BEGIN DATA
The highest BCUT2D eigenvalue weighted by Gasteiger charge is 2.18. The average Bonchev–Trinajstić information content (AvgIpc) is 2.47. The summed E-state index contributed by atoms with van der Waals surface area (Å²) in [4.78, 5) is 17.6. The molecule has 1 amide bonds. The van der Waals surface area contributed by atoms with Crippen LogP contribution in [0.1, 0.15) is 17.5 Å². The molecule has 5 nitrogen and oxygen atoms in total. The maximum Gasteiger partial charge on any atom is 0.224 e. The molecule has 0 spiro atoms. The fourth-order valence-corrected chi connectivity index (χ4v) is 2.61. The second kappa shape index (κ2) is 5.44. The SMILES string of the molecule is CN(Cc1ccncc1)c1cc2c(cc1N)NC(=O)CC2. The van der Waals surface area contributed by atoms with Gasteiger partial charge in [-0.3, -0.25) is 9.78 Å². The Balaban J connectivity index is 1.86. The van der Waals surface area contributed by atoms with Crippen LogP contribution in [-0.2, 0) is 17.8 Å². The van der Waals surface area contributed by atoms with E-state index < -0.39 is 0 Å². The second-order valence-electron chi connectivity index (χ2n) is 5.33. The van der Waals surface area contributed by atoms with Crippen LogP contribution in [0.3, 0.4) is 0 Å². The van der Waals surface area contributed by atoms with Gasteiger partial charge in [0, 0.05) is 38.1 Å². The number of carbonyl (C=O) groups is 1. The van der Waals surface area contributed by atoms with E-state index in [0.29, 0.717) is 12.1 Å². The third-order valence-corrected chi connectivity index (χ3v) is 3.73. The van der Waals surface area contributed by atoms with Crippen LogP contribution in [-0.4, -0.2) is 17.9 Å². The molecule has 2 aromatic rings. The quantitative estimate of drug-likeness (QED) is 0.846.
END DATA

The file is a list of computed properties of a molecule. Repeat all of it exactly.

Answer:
The highest BCUT2D eigenvalue weighted by Gasteiger charge is 2.18. The average Bonchev–Trinajstić information content (AvgIpc) is 2.47. The summed E-state index contributed by atoms with van der Waals surface area (Å²) in [4.78, 5) is 17.6. The molecule has 1 amide bonds. The van der Waals surface area contributed by atoms with Crippen LogP contribution in [0.1, 0.15) is 17.5 Å². The molecule has 5 nitrogen and oxygen atoms in total. The maximum Gasteiger partial charge on any atom is 0.224 e. The molecule has 0 spiro atoms. The fourth-order valence-corrected chi connectivity index (χ4v) is 2.61. The second kappa shape index (κ2) is 5.44. The SMILES string of the molecule is CN(Cc1ccncc1)c1cc2c(cc1N)NC(=O)CC2. The van der Waals surface area contributed by atoms with Gasteiger partial charge in [-0.3, -0.25) is 9.78 Å². The Balaban J connectivity index is 1.86. The van der Waals surface area contributed by atoms with Crippen LogP contribution in [-0.2, 0) is 17.8 Å². The van der Waals surface area contributed by atoms with E-state index < -0.39 is 0 Å². The second-order valence-electron chi connectivity index (χ2n) is 5.33. The van der Waals surface area contributed by atoms with Crippen LogP contribution in [0.3, 0.4) is 0 Å². The van der Waals surface area contributed by atoms with Gasteiger partial charge in [0, 0.05) is 38.1 Å². The number of carbonyl (C=O) groups is 1. The van der Waals surface area contributed by atoms with E-state index in [0.29, 0.717) is 12.1 Å². The third-order valence-corrected chi connectivity index (χ3v) is 3.73. The van der Waals surface area contributed by atoms with Crippen LogP contribution in [-0.4, -0.2) is 17.9 Å². The molecule has 2 aromatic rings. The quantitative estimate of drug-likeness (QED) is 0.846.